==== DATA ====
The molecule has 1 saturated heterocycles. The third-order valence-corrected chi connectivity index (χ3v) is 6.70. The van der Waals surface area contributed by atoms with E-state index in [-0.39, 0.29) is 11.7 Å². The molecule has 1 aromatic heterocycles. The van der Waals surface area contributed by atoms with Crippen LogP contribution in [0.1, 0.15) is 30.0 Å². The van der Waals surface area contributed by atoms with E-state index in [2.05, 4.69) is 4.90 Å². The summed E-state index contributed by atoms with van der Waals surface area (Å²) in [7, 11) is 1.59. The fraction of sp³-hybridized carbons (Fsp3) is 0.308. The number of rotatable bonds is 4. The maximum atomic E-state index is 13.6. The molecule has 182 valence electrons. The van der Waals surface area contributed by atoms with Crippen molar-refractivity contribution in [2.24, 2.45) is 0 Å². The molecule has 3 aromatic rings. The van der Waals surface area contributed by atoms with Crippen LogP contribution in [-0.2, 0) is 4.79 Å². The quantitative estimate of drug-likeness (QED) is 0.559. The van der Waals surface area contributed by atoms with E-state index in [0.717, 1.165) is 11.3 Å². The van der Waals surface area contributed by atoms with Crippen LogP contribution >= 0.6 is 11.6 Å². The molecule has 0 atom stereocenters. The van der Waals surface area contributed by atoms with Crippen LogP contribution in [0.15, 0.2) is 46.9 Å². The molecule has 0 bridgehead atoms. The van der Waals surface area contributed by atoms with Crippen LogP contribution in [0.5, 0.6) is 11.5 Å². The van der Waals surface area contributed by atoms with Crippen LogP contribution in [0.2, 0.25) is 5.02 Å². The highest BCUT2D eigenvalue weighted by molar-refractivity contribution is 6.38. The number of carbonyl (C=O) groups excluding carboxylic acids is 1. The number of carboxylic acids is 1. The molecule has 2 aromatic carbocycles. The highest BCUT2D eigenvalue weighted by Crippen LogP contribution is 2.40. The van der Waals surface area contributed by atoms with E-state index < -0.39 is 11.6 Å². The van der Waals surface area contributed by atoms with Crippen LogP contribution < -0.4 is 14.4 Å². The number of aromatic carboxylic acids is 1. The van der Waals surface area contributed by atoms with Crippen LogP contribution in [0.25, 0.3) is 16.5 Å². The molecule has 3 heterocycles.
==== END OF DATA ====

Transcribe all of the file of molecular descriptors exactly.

The molecule has 1 saturated heterocycles. The third-order valence-corrected chi connectivity index (χ3v) is 6.70. The van der Waals surface area contributed by atoms with E-state index in [-0.39, 0.29) is 11.7 Å². The molecule has 1 aromatic heterocycles. The van der Waals surface area contributed by atoms with Crippen LogP contribution in [0.1, 0.15) is 30.0 Å². The van der Waals surface area contributed by atoms with E-state index in [2.05, 4.69) is 4.90 Å². The summed E-state index contributed by atoms with van der Waals surface area (Å²) in [7, 11) is 1.59. The fraction of sp³-hybridized carbons (Fsp3) is 0.308. The number of rotatable bonds is 4. The maximum atomic E-state index is 13.6. The molecule has 182 valence electrons. The van der Waals surface area contributed by atoms with Crippen molar-refractivity contribution in [2.24, 2.45) is 0 Å². The molecule has 3 aromatic rings. The van der Waals surface area contributed by atoms with Crippen LogP contribution in [-0.2, 0) is 4.79 Å². The quantitative estimate of drug-likeness (QED) is 0.559. The van der Waals surface area contributed by atoms with E-state index in [0.717, 1.165) is 11.3 Å². The van der Waals surface area contributed by atoms with Crippen LogP contribution >= 0.6 is 11.6 Å². The molecule has 0 atom stereocenters. The van der Waals surface area contributed by atoms with Crippen LogP contribution in [0.15, 0.2) is 46.9 Å². The molecule has 0 bridgehead atoms. The van der Waals surface area contributed by atoms with Crippen LogP contribution in [0.5, 0.6) is 11.5 Å². The van der Waals surface area contributed by atoms with Crippen LogP contribution in [0.2, 0.25) is 5.02 Å². The highest BCUT2D eigenvalue weighted by molar-refractivity contribution is 6.38. The number of carbonyl (C=O) groups excluding carboxylic acids is 1. The number of carboxylic acids is 1. The molecule has 2 aromatic carbocycles. The highest BCUT2D eigenvalue weighted by Crippen LogP contribution is 2.40. The van der Waals surface area contributed by atoms with E-state index < -0.39 is 11.6 Å². The van der Waals surface area contributed by atoms with Crippen LogP contribution < -0.4 is 14.4 Å². The number of aromatic carboxylic acids is 1. The van der Waals surface area contributed by atoms with Crippen LogP contribution in [0.25, 0.3) is 16.5 Å². The molecule has 3 heterocycles.